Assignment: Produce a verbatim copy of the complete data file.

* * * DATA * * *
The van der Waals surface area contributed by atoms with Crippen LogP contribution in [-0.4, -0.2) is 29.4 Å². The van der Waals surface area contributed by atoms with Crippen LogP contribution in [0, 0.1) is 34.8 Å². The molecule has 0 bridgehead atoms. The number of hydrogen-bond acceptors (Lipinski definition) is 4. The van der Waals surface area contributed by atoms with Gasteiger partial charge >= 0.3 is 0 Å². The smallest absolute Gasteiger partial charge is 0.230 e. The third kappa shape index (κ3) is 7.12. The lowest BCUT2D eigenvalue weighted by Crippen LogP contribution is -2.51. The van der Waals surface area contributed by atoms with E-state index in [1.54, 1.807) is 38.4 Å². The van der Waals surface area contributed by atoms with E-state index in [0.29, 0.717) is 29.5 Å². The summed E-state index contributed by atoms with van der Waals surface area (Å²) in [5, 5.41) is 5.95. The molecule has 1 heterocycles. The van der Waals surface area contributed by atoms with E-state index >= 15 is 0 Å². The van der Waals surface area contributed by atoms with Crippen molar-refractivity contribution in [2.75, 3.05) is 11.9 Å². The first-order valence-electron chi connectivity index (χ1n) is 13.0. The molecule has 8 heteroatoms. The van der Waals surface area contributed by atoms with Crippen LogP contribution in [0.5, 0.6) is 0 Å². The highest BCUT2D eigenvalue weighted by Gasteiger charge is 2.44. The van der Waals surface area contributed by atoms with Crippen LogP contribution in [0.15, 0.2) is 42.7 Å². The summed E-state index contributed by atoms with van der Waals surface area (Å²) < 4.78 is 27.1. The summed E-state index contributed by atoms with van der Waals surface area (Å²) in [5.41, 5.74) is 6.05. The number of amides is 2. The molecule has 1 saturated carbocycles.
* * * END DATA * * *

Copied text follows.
The van der Waals surface area contributed by atoms with Crippen LogP contribution in [-0.4, -0.2) is 29.4 Å². The van der Waals surface area contributed by atoms with Crippen LogP contribution in [0, 0.1) is 34.8 Å². The molecule has 0 bridgehead atoms. The number of hydrogen-bond acceptors (Lipinski definition) is 4. The van der Waals surface area contributed by atoms with Gasteiger partial charge >= 0.3 is 0 Å². The smallest absolute Gasteiger partial charge is 0.230 e. The third kappa shape index (κ3) is 7.12. The lowest BCUT2D eigenvalue weighted by Crippen LogP contribution is -2.51. The van der Waals surface area contributed by atoms with E-state index in [1.54, 1.807) is 38.4 Å². The van der Waals surface area contributed by atoms with E-state index in [0.29, 0.717) is 29.5 Å². The summed E-state index contributed by atoms with van der Waals surface area (Å²) in [5, 5.41) is 5.95. The molecule has 1 heterocycles. The van der Waals surface area contributed by atoms with E-state index >= 15 is 0 Å². The van der Waals surface area contributed by atoms with Crippen molar-refractivity contribution in [2.75, 3.05) is 11.9 Å². The first-order valence-electron chi connectivity index (χ1n) is 13.0. The molecule has 8 heteroatoms. The van der Waals surface area contributed by atoms with Crippen LogP contribution in [0.5, 0.6) is 0 Å². The highest BCUT2D eigenvalue weighted by Gasteiger charge is 2.44. The van der Waals surface area contributed by atoms with Crippen LogP contribution in [0.15, 0.2) is 42.7 Å². The summed E-state index contributed by atoms with van der Waals surface area (Å²) < 4.78 is 27.1. The summed E-state index contributed by atoms with van der Waals surface area (Å²) in [5.41, 5.74) is 6.05. The number of amides is 2. The molecule has 1 saturated carbocycles.